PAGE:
Even Google, which has mostly been absent in China since shutting down its local search engine in 2010, made deeper inroads back into the country. Earlier this month it announced it plans to establish an R&D center in Beijing for AI. While the center won’t be used to develop consumer-facing products, it will nevertheless help Google tap China’s vast pool of talent specializing in AI research. The company also revamped its Translate service for mobile in China this year.
A coming freeze
For all of Silicon Valley’s coziness with Beijing, the business ties between US and Chinese companies will grow more complicated as relations between Beijing and Washington become tenser, spurred by China’s trade practices as well as general anxiety about China’s global economic reach and use of surveillance.
Beijing has stated it intends to wean itself off of foreign technology, and become a world leader in AI by 2030, and some of its investments overseas are going to go toward supporting that. One key use of AI in China involves collecting and analyzing as much data as possible from its own citizens, using technology that would make privacy advocates quiver. As Chinese companies continue to invest in and buy US companies, albeit in a less flashy way than in years past, some might fear that data and technology originating in the US could be used to bolster China’s surveillance state.
In March, the Pentagon issued a report (paywall) about China’s growing investment in US startups specializing in AI and other data-rich industries, warning that in some instances cutting-edge technology with military applications could be involved.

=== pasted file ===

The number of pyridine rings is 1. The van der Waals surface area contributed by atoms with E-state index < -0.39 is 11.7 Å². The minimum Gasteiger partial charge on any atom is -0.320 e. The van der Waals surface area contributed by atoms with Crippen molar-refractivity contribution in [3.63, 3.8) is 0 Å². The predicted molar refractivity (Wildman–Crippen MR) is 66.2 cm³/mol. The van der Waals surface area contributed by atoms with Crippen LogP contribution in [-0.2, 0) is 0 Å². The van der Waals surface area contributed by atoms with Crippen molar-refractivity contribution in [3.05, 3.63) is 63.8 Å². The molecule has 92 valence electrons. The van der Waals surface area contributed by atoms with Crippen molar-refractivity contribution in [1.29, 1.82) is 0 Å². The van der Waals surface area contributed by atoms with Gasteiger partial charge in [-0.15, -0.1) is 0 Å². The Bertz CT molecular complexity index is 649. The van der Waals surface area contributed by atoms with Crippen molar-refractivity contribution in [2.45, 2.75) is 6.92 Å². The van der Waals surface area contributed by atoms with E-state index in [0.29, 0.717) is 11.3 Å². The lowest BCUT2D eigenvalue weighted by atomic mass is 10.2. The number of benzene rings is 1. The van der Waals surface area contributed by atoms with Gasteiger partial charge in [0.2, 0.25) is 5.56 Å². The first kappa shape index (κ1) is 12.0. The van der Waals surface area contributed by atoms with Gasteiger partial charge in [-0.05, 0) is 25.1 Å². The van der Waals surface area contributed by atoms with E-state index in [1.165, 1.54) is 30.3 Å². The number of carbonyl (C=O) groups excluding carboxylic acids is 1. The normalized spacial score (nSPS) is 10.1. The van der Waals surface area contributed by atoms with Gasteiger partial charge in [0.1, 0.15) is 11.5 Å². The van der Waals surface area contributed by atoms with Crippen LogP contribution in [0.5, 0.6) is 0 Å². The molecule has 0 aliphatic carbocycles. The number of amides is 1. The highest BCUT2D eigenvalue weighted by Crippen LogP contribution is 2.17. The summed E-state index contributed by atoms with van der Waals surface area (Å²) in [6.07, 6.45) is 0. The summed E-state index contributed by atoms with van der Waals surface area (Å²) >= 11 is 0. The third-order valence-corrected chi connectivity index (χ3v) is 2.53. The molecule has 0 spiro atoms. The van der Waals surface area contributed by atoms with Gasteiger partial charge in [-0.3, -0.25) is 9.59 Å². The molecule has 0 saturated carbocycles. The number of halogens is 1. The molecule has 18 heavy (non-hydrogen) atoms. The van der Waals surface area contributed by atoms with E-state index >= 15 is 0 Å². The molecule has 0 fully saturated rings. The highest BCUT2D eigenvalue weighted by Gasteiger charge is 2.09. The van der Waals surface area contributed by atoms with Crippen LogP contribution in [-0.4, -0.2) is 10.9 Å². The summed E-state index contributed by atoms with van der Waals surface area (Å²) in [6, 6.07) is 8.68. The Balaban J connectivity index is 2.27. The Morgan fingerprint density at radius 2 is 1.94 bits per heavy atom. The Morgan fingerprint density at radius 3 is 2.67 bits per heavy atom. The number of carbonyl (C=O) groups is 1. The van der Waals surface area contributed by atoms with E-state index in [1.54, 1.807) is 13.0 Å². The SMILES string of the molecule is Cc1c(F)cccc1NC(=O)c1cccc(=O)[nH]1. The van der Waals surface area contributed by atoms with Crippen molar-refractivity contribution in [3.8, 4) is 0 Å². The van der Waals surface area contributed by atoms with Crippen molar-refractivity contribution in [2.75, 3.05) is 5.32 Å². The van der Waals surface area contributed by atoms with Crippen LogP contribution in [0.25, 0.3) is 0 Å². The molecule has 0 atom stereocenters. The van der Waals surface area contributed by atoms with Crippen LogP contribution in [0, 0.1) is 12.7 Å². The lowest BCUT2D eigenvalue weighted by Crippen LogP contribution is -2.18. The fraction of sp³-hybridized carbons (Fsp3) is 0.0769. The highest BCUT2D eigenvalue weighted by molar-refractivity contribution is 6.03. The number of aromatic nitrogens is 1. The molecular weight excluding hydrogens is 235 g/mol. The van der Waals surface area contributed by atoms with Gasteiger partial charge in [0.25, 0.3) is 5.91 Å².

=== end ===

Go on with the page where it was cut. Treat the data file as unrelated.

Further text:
A big red signal in the past year on Chinese investment in US tech came in September, when the Trump administration blocked a planned acquisition of California-based chipmaker Lattice Semiconductor over concerns the deal might “impair the national security of the United States.” While Lattice does not sell to the military, its rivals do, which caused some US lawmakers to speak out against the proposed deal soon after it was first reported.
The veto marks a rare instance in which the White House directly barred a pending acquisition. Often, an acquisition effort ends once the inter-agency Committee on Foreign Investment in the United States, which is chaired by the Treasury Department and vets major deals for their impact on national security, has signaled it is against the deal.